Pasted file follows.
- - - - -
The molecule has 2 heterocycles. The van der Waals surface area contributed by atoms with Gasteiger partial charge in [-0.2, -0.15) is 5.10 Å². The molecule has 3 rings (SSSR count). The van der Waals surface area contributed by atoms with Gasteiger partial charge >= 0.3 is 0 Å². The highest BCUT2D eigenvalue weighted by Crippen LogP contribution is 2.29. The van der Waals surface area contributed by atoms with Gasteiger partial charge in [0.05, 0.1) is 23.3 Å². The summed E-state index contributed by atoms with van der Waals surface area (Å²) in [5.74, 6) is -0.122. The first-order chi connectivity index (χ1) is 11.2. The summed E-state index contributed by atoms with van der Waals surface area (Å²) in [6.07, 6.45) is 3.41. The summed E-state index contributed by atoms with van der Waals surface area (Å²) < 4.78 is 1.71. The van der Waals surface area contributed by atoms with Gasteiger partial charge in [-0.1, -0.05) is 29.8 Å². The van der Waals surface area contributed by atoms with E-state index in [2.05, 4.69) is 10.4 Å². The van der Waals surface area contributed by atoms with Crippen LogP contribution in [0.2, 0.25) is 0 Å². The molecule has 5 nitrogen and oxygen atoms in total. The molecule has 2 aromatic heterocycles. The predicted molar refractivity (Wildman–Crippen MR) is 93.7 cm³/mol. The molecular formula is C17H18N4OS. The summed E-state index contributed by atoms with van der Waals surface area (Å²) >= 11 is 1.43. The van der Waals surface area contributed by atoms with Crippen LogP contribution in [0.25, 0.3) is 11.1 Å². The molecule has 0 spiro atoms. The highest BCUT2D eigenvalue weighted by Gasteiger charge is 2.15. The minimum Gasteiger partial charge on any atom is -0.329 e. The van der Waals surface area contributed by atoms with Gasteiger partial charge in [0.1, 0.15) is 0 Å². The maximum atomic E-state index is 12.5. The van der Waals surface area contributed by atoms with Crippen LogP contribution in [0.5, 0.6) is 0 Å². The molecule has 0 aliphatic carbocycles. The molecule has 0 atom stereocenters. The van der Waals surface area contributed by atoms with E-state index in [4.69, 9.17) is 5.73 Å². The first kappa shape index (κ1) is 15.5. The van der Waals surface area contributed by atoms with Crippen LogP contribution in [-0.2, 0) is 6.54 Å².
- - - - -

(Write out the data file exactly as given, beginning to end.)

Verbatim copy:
The molecule has 2 heterocycles. The van der Waals surface area contributed by atoms with Gasteiger partial charge in [-0.2, -0.15) is 5.10 Å². The molecule has 3 rings (SSSR count). The van der Waals surface area contributed by atoms with Gasteiger partial charge >= 0.3 is 0 Å². The highest BCUT2D eigenvalue weighted by Crippen LogP contribution is 2.29. The van der Waals surface area contributed by atoms with Gasteiger partial charge in [0.05, 0.1) is 23.3 Å². The summed E-state index contributed by atoms with van der Waals surface area (Å²) in [5.74, 6) is -0.122. The first-order chi connectivity index (χ1) is 11.2. The summed E-state index contributed by atoms with van der Waals surface area (Å²) in [6.07, 6.45) is 3.41. The summed E-state index contributed by atoms with van der Waals surface area (Å²) < 4.78 is 1.71. The van der Waals surface area contributed by atoms with Gasteiger partial charge in [-0.1, -0.05) is 29.8 Å². The van der Waals surface area contributed by atoms with E-state index in [2.05, 4.69) is 10.4 Å². The van der Waals surface area contributed by atoms with Crippen LogP contribution in [0.2, 0.25) is 0 Å². The molecule has 5 nitrogen and oxygen atoms in total. The molecule has 2 aromatic heterocycles. The predicted molar refractivity (Wildman–Crippen MR) is 93.7 cm³/mol. The molecular formula is C17H18N4OS. The summed E-state index contributed by atoms with van der Waals surface area (Å²) >= 11 is 1.43. The van der Waals surface area contributed by atoms with Crippen LogP contribution in [0.25, 0.3) is 11.1 Å². The molecule has 0 spiro atoms. The highest BCUT2D eigenvalue weighted by Gasteiger charge is 2.15. The minimum Gasteiger partial charge on any atom is -0.329 e. The van der Waals surface area contributed by atoms with Gasteiger partial charge in [0.1, 0.15) is 0 Å². The maximum atomic E-state index is 12.5. The van der Waals surface area contributed by atoms with Crippen LogP contribution in [0.5, 0.6) is 0 Å². The molecule has 0 aliphatic carbocycles. The molecule has 0 atom stereocenters. The van der Waals surface area contributed by atoms with E-state index in [4.69, 9.17) is 5.73 Å². The first kappa shape index (κ1) is 15.5. The van der Waals surface area contributed by atoms with Crippen LogP contribution in [-0.2, 0) is 6.54 Å².